Serif in Education

Scandinavian Design – Feel the Hygge!

Scandinavian design wasn’t fully recognized until the 1950’s, but since then we have seen a rise in the Scandinavian inspired home, perhaps originating from the introduction of Ikea, and the popularity of a minimalistic look.

To many of us our homes are a haven – for relaxation, quality time alone, or family time.  And we are really investing in the concept of this in both monetary ways and lifestyle changes.

Bring in the “Hygge”. The term “Hygge” comes from a Norwegian word meaning “wellbeing”, and first appeared in Danish writing in the 19th Century.  It has since evolved into a cultural ideal of being “kinder to ones’ self”.  There doesn’t seem to be an exact definition of the word Hygge but instead it is a feeling that people experience, which resonates with others. What is it that gives people that feeling of Hygge?

Whilst it can be anything, from watching a candle burning, to eating with friends, from a design perspective, it can be something that is really inspiring.

Scandinavian design may look very easy, but in fact there is quite a difficulty to this craft characterized by simplicity, functionality and minimalism.  Although the use of a neutral colour palette is often preferred, the impact of the designs is quite staggering.  Not an easy thing to master whilst still maintaining tranquillity in your home.  Scandinavians also tend to embrace the use of anything eco-friendly, which can be a challenge.  Here are some lessons you can learn from Scandinavian interior design:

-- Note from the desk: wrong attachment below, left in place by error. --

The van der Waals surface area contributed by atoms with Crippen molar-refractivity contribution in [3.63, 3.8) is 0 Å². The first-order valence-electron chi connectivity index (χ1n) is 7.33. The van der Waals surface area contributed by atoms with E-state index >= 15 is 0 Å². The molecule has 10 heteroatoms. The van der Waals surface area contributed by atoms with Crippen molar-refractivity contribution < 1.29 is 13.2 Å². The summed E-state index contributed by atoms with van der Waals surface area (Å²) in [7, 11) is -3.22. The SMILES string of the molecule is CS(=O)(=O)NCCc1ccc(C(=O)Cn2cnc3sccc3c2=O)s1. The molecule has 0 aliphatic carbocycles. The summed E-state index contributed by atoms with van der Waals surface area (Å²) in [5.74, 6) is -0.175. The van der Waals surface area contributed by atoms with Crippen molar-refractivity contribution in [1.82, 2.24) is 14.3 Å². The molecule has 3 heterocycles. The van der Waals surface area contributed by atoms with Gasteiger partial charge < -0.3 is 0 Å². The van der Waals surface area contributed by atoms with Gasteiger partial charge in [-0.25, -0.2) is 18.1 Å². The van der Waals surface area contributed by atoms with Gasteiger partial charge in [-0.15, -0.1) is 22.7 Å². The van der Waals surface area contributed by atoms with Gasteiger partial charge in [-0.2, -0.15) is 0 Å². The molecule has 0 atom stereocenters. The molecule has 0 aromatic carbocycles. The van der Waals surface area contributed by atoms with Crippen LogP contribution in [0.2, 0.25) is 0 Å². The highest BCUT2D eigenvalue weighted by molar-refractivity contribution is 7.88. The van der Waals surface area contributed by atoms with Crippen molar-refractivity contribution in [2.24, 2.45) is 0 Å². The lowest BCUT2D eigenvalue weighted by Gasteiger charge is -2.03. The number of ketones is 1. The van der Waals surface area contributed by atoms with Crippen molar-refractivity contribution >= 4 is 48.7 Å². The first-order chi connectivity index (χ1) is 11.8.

And it doesn’t look like the trend is settling down any time soon.  In fact, there was an article in the Standard this week about home makers and their desire to make a comforting and relaxing home:

A clever new website called Homewings has been created where customers (along with experienced interior designers), will create a concept — complete with a shopping list and instructions on how to bring it to life — for as little as £199 per room.

Dutch founder Cornelia De Ruiter explains, “We can’t automate design — the designs can’t feel cookie-cutter — so it was about providing a platform that enables designers to focus time on actually designing, as well as collaborating and interacting with clients.”

De Ruiter, demonstrates with a project she did for a Danish client looking for a modern lounge in grey hues.

The pair refined the brief and swapped ideas using social media and within a fortnight, De Ruiter produced a to-scale visualisation for her client to approve, plus a foolproof construction guide and a list of where to buy components online.

So, a challenge for you!  See if your students could indeed create a Scandinavian design concept using a mixture of DrawPlus, PagePlus MoviePlus or anything else from the Serif Design Suite.  Challenge them to choose some furniture and interior products online, and using the dimensions they fine build a room with a design flow – then get the class to pick their favourite! We look forward to seeing your ideas.